But he also understands what happens when those relationships are damaged or broken.

"Oppression begins when you form a relationship that isn't about benefiting or advocating for each other. So, I think an important way to look at this concept is to explore our personal relationships to racism, classism and the patriarchy, and ask ourselves, ‘How am I indirectly or directly perpetuating those things?' And, ‘How can I help break those cycles?' That's the first step to building strong relationships across communities. Then you look at your family and close friends and talk about how you can all build healthy and holistic relationships that spread through your community, then Detroit, then Michigan, then the Midwest, and so on… Circumstances might not always allow for you to build those relationships with everyone, but if you have a few that are a mile deep and an inch wide, that's just as important."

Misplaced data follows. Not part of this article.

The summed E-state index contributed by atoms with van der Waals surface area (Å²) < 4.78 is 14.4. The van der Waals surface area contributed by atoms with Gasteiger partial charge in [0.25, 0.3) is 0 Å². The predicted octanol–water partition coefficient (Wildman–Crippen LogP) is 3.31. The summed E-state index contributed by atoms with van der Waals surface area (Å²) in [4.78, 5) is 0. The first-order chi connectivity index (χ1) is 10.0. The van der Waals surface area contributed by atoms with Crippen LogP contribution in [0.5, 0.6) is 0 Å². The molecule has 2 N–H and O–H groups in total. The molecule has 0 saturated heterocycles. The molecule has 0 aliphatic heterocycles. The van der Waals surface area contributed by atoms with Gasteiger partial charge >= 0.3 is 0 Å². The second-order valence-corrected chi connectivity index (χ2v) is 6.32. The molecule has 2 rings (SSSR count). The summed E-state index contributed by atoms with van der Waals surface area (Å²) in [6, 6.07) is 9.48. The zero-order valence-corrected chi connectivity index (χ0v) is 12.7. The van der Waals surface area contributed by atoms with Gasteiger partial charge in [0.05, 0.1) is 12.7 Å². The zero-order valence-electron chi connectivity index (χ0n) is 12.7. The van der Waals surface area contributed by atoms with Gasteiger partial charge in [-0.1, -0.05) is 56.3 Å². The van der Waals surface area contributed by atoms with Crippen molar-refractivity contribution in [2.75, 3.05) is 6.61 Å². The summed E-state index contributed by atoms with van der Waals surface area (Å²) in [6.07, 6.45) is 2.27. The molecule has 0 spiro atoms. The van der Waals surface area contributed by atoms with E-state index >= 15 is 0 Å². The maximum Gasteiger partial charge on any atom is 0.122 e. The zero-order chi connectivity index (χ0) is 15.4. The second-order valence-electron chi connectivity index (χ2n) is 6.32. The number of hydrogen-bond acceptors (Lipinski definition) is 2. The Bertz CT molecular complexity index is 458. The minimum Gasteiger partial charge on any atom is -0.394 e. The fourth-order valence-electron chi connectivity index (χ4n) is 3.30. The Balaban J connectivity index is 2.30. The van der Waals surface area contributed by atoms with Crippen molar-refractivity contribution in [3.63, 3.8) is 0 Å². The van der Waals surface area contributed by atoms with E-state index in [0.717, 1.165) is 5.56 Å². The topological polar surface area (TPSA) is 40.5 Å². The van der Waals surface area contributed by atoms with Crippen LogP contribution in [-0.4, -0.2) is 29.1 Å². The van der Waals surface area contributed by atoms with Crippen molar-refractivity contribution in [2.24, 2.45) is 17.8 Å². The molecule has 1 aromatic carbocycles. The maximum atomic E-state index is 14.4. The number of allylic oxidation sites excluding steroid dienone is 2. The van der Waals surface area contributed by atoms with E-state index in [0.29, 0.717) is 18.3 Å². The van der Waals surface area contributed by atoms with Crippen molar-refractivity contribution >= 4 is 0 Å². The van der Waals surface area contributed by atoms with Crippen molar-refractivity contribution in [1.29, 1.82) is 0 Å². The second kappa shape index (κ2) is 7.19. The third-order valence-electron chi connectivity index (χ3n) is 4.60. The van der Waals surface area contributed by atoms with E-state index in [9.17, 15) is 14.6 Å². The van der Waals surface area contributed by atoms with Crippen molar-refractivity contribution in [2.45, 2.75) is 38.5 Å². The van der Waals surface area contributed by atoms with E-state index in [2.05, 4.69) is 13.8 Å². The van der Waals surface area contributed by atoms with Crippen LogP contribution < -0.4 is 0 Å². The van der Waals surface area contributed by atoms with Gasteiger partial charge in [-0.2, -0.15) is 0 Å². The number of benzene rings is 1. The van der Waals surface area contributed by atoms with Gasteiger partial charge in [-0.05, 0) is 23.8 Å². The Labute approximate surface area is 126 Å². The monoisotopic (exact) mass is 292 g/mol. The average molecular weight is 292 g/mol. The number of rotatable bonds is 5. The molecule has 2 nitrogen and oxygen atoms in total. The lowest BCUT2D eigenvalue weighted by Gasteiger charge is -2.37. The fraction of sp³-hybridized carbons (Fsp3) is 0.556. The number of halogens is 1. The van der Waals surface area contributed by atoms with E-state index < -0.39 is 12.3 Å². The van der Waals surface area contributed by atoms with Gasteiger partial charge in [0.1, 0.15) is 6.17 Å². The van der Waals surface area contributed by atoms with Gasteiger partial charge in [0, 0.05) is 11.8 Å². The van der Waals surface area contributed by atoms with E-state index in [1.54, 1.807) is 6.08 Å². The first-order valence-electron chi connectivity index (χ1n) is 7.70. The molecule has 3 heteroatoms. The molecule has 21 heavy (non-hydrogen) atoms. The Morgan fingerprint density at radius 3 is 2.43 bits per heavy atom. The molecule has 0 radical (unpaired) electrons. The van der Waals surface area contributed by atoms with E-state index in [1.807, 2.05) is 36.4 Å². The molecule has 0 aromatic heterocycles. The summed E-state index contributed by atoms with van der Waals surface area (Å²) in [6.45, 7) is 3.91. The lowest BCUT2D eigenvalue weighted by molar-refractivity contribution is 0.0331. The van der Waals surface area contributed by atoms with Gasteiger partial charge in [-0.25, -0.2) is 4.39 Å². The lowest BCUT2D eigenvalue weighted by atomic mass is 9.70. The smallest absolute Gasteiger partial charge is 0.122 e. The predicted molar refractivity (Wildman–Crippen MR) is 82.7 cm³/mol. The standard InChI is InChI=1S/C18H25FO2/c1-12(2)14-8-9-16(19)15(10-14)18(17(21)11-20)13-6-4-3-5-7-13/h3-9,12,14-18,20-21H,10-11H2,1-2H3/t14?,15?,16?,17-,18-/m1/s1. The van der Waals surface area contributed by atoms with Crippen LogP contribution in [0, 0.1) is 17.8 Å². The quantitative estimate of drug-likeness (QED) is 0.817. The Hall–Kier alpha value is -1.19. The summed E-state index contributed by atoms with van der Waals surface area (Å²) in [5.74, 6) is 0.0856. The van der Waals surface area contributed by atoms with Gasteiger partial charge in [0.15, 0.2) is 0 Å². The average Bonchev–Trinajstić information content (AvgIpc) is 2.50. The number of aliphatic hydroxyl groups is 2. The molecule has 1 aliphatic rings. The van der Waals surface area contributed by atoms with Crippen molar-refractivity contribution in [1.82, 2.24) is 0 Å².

For now, Knoxx is doing his part to help foster that community spirit in Detroit through his art.

"I work with an amazing group of musicians, artists and media makers called The Aadizookaan [ah-dih-zoh-khan], which translates to ‘the sacred spirit of the story’ in the Anishinaabe language of this area. Together, we’re using our skills and talents to not only create art but also to help encourage relationship building in the community. I think art helps do that through a combination of presentation, performance, and participation. For example, performers can be the catalyst for conversation; then from there, maybe the artists try to connect with people after the show. Or, even though an artist may not be a trained facilitator, they can try to help an audience become a maker or a musician at that moment. Because performances and presentations are great on their own, but if the people on stage or in the crowd can participate in an experience together, you can really start building connections."